🦓 Day 27: Cushing’s Awareness Challenge 2019

bestday

 

I wrote parts of this in 2008 and other years, so all the “yesterdays” and “last weeks” are a quite a bit off. This year’s update is at the very bottom.

Wow.  That’s about all I can say.  Yesterday was possibly the best day of my life since I started getting Cushing’s symptoms, and that was over 25 years ago.  A quarter of a century of feeling exhausted, fatigued.  A quarter of my life spent taking naps and sleeping.

Last week  in this post I wrote in part:

I went to the endo yesterday.  Nothing has changed for me.  Nothing will.  He wants me to take more cortef.  I don’t want to gain weight again.  He looked up Provigil and it’s not indicated for panhypopituitarism.  So he won’t prescribe it.  My kidney surgeon probably won’t let me take, anyway, but it was worth a try.

He did mention that in “only” 2.5 years maybe I can go back on growth hormone.  I don’t want to live like this another year let alone 2.5.  But then, when I was on GH before it didn’t help me like it helps most everyone else.

I’m tired of catering to a kidney that may or may not fail sometime anyway, tired of being so exhausted all the time.  I feel like I’ve lost nearly half my life to this Cushing’s stuff already.

So, yesterday I was supposed to go to a conference on web design for churches.  My church sent me because they want me to spiff up their site and make them a new one for Christmas.  I wanted to go because, well, I like learning new stuff about the web.  I figured that I would learn stuff that would also be useful to me in others of my sites.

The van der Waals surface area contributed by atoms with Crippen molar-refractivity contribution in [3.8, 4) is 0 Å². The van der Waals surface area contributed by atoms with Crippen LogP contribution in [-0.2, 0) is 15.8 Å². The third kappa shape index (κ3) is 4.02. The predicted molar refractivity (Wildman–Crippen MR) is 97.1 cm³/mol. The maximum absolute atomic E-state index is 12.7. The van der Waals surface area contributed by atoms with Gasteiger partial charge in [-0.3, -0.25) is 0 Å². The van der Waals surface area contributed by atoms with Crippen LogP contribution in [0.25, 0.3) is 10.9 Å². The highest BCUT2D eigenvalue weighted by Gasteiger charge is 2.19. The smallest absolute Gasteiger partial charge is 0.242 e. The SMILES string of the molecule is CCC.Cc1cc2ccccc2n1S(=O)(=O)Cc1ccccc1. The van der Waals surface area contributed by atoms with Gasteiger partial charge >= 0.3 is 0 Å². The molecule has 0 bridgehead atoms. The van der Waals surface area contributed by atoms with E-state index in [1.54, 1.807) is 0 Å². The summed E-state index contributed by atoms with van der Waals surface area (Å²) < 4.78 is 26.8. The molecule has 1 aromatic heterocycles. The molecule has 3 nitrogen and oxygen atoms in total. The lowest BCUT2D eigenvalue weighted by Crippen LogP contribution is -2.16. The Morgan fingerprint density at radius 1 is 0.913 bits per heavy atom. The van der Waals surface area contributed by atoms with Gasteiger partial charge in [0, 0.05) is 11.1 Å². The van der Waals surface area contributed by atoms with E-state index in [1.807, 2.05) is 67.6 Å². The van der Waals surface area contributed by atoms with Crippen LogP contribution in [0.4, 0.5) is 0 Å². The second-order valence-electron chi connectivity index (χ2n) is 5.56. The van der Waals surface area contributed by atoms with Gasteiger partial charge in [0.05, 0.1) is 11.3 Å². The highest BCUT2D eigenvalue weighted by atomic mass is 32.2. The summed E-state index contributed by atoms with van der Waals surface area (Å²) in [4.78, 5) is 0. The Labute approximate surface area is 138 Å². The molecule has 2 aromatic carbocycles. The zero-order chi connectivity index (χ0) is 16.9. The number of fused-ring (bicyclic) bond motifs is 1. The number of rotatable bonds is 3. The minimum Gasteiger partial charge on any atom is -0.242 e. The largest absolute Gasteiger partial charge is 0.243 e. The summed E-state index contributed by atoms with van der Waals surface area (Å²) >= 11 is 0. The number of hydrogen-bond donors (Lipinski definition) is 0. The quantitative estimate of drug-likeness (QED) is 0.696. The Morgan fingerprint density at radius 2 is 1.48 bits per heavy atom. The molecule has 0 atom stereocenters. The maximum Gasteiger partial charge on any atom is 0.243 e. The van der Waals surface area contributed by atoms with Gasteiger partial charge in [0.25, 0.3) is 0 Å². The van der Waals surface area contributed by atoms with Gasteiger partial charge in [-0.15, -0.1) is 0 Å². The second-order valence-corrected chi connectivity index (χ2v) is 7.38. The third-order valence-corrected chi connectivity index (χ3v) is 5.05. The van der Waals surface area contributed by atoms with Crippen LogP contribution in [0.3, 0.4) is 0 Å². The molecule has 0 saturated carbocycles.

And I did!

But the amazing thing is this.  My son had told me about a medication that was very similar to Provigil, that he had tried it while he was writing his doctoral thesis and it had helped him.

So, having tried the official doctor route and being rebuffed – again – I had decided to try this stuff on my own.

Just the night before I had written a response on Robin’s wonderful blog that reads in part:

I hate this disease, too.

I was just talking to a friend today about how I’d try nearly anything – even if it ruined my one remaining kidney – to have a few days where I felt good, normal, where I could wake up in the morning rested and be able to have energy for the day.

I want to go out and have fun, to be able to drive for more than 45 minutes without needing to rest, to be have people over for dinner, whatever. I hate being restricted by my lack of energy.

My endo says to cheer up. In two and a half years I can try the growth hormone again. Whoopee. Didn’t work the first time and maybe gave me, or contributed to, cancer growth. Why would I want to look forward to trying that again?

I want to feel good now. Today.

I hate that this disease kills but I also hate that it’s robbed me of half my life already.

I wish doctors would understand that even though we’ve “survived”, there’s no quality of life there.

I hate Cushing’s. It robs so much from so many of us. 😦

As I said earlier, I have a history of daily naps of at least 3 hours a day.  It cuts into everything and prevents me from doing many things.  I have to schedule my life around these naps and it’s awful.

rockford-2006-sue 12-18-2006 2-09-18 pmA few years ago I went on a Cushie trip to Rockford.  I’ve been there a few times and it’s always so much fun.  But this first year, we were going to another Cushie’s home for a barbecue.  I didn’t drive, I rested in the back of the car during the drive.  We got there and I managed to stay awake for a little while.  Them I put my head down on the dining room table and fell asleep. Our hostess kindly suggested that I move over to the sofa.